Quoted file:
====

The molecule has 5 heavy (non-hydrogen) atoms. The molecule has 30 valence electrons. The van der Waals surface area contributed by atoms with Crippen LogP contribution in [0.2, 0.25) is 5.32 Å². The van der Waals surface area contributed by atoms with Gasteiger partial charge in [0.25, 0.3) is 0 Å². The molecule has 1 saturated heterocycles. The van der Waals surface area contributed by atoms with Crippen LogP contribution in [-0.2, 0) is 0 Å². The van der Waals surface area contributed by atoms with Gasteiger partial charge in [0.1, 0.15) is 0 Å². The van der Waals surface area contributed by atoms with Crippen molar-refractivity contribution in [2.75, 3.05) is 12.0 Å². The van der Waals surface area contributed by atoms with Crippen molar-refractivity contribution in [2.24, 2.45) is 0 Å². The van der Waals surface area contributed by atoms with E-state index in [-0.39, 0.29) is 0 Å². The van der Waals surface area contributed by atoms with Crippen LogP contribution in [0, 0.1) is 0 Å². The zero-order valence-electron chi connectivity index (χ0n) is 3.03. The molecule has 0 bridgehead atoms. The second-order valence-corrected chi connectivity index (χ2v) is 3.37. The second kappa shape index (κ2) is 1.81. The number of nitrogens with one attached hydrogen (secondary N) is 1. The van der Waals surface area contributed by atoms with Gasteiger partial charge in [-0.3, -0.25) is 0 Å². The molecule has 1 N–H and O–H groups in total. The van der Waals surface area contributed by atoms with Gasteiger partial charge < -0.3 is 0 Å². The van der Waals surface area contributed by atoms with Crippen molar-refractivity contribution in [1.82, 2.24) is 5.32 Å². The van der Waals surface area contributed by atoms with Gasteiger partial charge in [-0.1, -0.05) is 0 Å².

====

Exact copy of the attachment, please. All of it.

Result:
The molecule has 5 heavy (non-hydrogen) atoms. The molecule has 30 valence electrons. The van der Waals surface area contributed by atoms with Crippen LogP contribution in [0.2, 0.25) is 5.32 Å². The van der Waals surface area contributed by atoms with Gasteiger partial charge in [0.25, 0.3) is 0 Å². The molecule has 1 saturated heterocycles. The van der Waals surface area contributed by atoms with Crippen LogP contribution in [-0.2, 0) is 0 Å². The van der Waals surface area contributed by atoms with Gasteiger partial charge in [0.1, 0.15) is 0 Å². The van der Waals surface area contributed by atoms with Crippen molar-refractivity contribution in [2.75, 3.05) is 12.0 Å². The van der Waals surface area contributed by atoms with Crippen molar-refractivity contribution in [2.24, 2.45) is 0 Å². The van der Waals surface area contributed by atoms with E-state index in [-0.39, 0.29) is 0 Å². The van der Waals surface area contributed by atoms with Crippen LogP contribution in [0, 0.1) is 0 Å². The zero-order valence-electron chi connectivity index (χ0n) is 3.03. The molecule has 0 bridgehead atoms. The second-order valence-corrected chi connectivity index (χ2v) is 3.37. The second kappa shape index (κ2) is 1.81. The number of nitrogens with one attached hydrogen (secondary N) is 1. The van der Waals surface area contributed by atoms with Gasteiger partial charge in [-0.3, -0.25) is 0 Å². The molecule has 1 N–H and O–H groups in total. The van der Waals surface area contributed by atoms with Gasteiger partial charge < -0.3 is 0 Å². The van der Waals surface area contributed by atoms with Crippen molar-refractivity contribution in [1.82, 2.24) is 5.32 Å². The van der Waals surface area contributed by atoms with Gasteiger partial charge in [-0.1, -0.05) is 0 Å².